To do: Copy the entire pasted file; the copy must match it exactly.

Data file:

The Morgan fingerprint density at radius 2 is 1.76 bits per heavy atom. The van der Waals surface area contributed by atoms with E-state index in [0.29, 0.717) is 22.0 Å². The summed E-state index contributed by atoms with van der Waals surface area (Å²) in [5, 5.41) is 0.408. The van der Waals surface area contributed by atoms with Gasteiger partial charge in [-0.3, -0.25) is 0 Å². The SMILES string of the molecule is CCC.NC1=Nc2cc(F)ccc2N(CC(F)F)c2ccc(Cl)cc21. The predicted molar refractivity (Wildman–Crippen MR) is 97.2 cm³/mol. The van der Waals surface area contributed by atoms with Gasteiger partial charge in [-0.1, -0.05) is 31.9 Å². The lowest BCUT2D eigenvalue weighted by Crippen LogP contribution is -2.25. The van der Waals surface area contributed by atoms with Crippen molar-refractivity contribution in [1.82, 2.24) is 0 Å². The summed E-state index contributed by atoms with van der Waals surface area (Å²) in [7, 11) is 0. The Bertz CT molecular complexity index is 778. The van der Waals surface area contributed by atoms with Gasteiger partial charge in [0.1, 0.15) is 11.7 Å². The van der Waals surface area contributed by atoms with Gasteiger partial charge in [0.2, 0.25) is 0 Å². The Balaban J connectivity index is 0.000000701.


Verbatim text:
The Morgan fingerprint density at radius 2 is 1.76 bits per heavy atom. The van der Waals surface area contributed by atoms with E-state index in [0.29, 0.717) is 22.0 Å². The summed E-state index contributed by atoms with van der Waals surface area (Å²) in [5, 5.41) is 0.408. The van der Waals surface area contributed by atoms with Gasteiger partial charge in [-0.3, -0.25) is 0 Å². The SMILES string of the molecule is CCC.NC1=Nc2cc(F)ccc2N(CC(F)F)c2ccc(Cl)cc21. The predicted molar refractivity (Wildman–Crippen MR) is 97.2 cm³/mol. The van der Waals surface area contributed by atoms with Gasteiger partial charge in [-0.1, -0.05) is 31.9 Å². The lowest BCUT2D eigenvalue weighted by Crippen LogP contribution is -2.25. The van der Waals surface area contributed by atoms with Crippen molar-refractivity contribution in [1.82, 2.24) is 0 Å². The summed E-state index contributed by atoms with van der Waals surface area (Å²) in [7, 11) is 0. The Bertz CT molecular complexity index is 778. The van der Waals surface area contributed by atoms with Gasteiger partial charge in [0.1, 0.15) is 11.7 Å². The van der Waals surface area contributed by atoms with Gasteiger partial charge in [0.2, 0.25) is 0 Å². The Balaban J connectivity index is 0.000000701.